The study evaluates the successes and pitfalls of loyalty programs for 99 consumer brands across Activewear, Beauty, Big Box, Department Stores, and Specialty Retail—and provides an analysis of the structure, benefits, and usability of loyalty programs in regard to their added value for both customers and brands, with an emphasis on providing tactical recommendations to sustain consumer engagement and promote brand advocacy.
“It’s not news that in today’s oversaturated market, brands are struggling to retain the loyalty and attention of customers,” said Mike Froggatt, director of intelligence at L2, in a news release. “Regardless, the majority of consumers are still dissatisfied with current loyalty offerings, creating an opportunity for brands to build reward structures that add value to core products and services while differentiating the brand.”
Key findings from the report include:
Clear communication is imperative for loyalty program success. Seventy-seven percent of brands mentioned “loyalty” in the subject of at least one email campaign during May 2017. These brands enjoyed a substantial lift in open rates (from 19 percent to 24 percent) but failed to keep the momentum going as only 6 percent of total brand emails advertised loyalty-related topics in their subject lines during this same period.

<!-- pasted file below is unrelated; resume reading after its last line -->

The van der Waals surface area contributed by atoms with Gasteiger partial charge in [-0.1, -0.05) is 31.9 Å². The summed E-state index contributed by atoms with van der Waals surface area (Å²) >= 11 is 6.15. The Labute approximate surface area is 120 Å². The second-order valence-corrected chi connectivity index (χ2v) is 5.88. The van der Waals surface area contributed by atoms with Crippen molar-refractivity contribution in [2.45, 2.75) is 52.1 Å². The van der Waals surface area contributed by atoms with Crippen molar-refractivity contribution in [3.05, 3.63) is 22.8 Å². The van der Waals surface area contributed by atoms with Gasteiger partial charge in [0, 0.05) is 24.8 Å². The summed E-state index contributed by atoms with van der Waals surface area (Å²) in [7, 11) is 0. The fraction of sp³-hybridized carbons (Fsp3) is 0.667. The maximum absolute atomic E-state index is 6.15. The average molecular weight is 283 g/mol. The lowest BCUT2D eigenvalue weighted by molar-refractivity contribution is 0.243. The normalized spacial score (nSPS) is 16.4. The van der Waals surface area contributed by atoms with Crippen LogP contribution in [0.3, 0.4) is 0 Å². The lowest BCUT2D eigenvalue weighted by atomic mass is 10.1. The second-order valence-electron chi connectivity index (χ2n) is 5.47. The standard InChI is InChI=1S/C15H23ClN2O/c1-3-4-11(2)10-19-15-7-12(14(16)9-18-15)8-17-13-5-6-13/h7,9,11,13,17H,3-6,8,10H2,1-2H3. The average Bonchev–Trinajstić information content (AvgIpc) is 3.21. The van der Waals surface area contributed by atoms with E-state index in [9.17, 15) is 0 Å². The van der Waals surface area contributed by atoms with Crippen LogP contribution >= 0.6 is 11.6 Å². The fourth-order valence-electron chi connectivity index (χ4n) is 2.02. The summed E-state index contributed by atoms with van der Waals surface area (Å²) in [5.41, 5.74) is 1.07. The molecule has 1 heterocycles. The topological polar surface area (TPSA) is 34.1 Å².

Barriers to entry
Fifty-six percent of brands automatically enroll users in their loyalty programs at account signup vs. 39 percent who require additional information to enroll. Placing the onus on consumers to complete the signup process deters users, especially when the majority of programs (86 percent) lack any rewards for completing a profile.
No purchase necessary
Thirty-five percent of brands reward loyalty members for non-transactional engagement such as incentivizing referrals and reviews, and linking social media accounts. Valuing consumers beyond their wallets provides several benefits as Department Store brands that reward non-transactional engagement also enjoy 48 percent more daily site visits, 13 percent long site visits, and a 5 percent lower bounce rate.
“Properly identifying the value proposition of loyalty programs is key to their success,” said Camilla Opperman, senior associate at L2, in the release. “When the value exchange is skewed towards the brand, consumers have little incentive to sign up; when it is skewed towards the consumer, brands bear the burden of expensive loyalty programs with little return on investment.”
The report features case studies on brands including Sephora, The North Face, Estee Lauder, New Balance, The Body Shop, Urban Decay, and Walgreens.